So I didn’t like radiation again. My stubbornness. I was like, There’s gotta be another way. You know, I watched my mom go through that for a while, and it’s just terrible.
[18:45] And I found gamma knife radiosurgery, which, despite the name has no surgery. It’s noninvasive outpatient basically used computer and radio wave beams, the target where they’re gonna treat the area.
[18:57] And the success rates were above 93 95% of the time and I’ll submit this.
That seems sweet. He’ll get back to work the next day. And so I decided to go near my family Massachusetts at Tufts Medical Center in Boston.
How the procedure done. They basically is out the two tumors.
[19:11] It was, uh, I was back in my mic in, like, six days, seven days. I just wanted to make sure I don’t have any side effects, which we didn’t.
But for four years, those two tumor shrunk and have been stable ever since last 32 or three years now.
So they’ve just been a kind of, like, I say, just chilling, just doing their thing, this hanging out. And it’s funny to things when everyone said Anyone comes to me about tumors, especially like my tumor I’m like, First of all, wecould change the language. It’s not mine.
The unless you want that to be a part of you. Like, have you read thinking Grow rich.
[19:43] Oh, of course, it’s I’ve got several copies. There’s one. There’s one there. There’s Yeah, an audiobook Terror. I got seven Auto suggestion, yes.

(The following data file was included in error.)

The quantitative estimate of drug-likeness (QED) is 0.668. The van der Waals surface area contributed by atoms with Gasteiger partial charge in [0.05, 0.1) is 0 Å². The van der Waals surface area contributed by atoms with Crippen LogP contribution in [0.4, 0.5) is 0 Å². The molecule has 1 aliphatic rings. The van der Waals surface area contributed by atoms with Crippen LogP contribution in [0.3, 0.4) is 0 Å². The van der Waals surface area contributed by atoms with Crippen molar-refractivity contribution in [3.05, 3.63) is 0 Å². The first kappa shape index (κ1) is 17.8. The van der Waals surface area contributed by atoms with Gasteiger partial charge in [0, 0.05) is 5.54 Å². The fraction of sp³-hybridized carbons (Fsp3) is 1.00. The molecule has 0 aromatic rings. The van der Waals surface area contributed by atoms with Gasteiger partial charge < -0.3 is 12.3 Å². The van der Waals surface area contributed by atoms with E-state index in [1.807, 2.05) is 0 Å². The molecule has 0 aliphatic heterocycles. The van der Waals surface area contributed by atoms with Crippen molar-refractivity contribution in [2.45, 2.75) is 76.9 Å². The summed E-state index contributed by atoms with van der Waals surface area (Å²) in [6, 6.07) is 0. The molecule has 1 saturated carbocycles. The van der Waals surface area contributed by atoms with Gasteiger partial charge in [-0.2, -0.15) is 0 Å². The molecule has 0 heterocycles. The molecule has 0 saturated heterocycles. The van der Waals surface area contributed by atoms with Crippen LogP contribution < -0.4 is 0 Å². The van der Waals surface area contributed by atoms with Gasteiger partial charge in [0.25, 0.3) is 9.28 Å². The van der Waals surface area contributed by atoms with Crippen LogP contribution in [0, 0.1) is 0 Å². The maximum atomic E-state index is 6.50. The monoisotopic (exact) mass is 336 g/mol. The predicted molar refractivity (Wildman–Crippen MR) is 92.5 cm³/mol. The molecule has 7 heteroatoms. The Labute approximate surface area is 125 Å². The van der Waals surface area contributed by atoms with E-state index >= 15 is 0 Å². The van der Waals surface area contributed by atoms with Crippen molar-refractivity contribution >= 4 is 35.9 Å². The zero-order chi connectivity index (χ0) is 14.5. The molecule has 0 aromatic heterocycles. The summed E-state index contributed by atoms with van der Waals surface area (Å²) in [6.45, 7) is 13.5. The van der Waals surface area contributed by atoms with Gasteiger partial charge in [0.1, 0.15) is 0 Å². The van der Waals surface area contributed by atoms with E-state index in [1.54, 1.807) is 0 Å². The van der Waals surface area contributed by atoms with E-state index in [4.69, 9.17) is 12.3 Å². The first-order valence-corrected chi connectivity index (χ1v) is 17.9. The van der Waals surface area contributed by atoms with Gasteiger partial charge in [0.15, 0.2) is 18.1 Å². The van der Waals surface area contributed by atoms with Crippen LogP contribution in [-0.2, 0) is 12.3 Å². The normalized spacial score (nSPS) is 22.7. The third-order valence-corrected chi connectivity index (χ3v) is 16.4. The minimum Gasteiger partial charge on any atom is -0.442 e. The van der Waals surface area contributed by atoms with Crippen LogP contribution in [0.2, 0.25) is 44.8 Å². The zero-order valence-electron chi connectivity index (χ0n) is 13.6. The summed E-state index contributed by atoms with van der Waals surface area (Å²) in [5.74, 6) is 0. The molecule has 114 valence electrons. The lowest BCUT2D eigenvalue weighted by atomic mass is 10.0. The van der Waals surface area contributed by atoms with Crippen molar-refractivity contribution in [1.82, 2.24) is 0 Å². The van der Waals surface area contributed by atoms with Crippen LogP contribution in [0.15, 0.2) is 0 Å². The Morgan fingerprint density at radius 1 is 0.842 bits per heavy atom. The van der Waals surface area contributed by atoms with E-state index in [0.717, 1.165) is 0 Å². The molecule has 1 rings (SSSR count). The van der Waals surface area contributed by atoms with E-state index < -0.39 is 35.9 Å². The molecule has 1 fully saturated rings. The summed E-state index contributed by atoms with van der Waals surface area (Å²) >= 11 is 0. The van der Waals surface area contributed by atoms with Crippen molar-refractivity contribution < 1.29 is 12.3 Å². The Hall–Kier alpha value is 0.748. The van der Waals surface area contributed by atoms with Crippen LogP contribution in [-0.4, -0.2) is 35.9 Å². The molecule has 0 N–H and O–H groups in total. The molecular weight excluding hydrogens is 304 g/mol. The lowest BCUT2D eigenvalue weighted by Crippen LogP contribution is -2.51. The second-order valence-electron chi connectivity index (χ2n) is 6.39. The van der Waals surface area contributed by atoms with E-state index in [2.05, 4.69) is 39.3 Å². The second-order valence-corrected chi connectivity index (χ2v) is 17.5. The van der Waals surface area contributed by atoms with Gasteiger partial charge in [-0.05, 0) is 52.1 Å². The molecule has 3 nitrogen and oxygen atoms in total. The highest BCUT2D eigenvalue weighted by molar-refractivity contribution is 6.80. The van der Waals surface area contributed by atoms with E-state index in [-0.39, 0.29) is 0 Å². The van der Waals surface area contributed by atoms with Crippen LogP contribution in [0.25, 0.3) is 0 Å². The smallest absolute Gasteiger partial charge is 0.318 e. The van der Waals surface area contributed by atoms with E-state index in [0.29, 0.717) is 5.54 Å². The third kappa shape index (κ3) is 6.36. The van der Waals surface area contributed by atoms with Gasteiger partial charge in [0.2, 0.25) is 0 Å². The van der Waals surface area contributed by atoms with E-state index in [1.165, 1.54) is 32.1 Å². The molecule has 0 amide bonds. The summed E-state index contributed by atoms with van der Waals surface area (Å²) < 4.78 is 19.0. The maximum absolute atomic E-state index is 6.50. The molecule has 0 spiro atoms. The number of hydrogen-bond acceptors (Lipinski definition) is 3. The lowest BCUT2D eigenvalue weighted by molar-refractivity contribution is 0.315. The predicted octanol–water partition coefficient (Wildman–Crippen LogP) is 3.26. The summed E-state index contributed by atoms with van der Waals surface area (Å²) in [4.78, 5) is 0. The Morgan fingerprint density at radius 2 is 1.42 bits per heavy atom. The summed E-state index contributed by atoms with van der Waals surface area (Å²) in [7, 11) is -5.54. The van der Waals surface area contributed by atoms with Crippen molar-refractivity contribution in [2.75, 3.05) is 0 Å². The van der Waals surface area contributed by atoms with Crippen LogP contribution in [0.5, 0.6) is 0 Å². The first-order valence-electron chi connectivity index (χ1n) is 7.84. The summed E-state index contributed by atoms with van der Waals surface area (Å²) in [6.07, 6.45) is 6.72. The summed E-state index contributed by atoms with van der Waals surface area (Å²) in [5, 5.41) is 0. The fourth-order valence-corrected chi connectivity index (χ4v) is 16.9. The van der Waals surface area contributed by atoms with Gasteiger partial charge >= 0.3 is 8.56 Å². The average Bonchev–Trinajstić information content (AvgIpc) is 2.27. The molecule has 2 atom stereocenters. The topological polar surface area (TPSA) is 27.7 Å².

[19:49] Suggestion was that yeah, and subconscious believes in program like Dr Joe spends.
Like he’s real big on that, too. Like like no, like you gotta change your language cause super powerful, Even though you don’t think you’re giving energy to it, You are. So first things first is it’s not my eyes. The anything.
My anxiety is huge. It’s like, No, like that just solidifies it.
So that’s that’s one thing. And then someone asked me like, Did you ever name them?
And I was like that No one’s ever asked me that. That’s a great question, but no, because of the versus my language of super powerful. So I just a lot always love to share that, cause it’s like it’s undesirable. Like, Why would youwant to give it power over? You are a part of you? Doesn’t make sense.
So that’s just, um, something I love sharing, but yeah, I think they shrunk them for about four years, and I’ve been chilling ever since.
[20:37] What is this? Gamma knife. Radio surgery. Is that what it’s called?
[20:42] Yeah, so it’s radiosurgery rare treatment, radiotherapy. But it’s this gamma knife. So, uh, uh What? Google. Yeah, I just.
[20:46] Huh? How’d you find this?
[20:51] I thought you just You’re just desperate not to radiation.
[20:55] Yeah, and I asked Dr Freedman about it, and I learned that Duke doesn’t have a game Life machine there. It’s a different hospitals have different technologies. And he was again. That’s a great technology, for sure.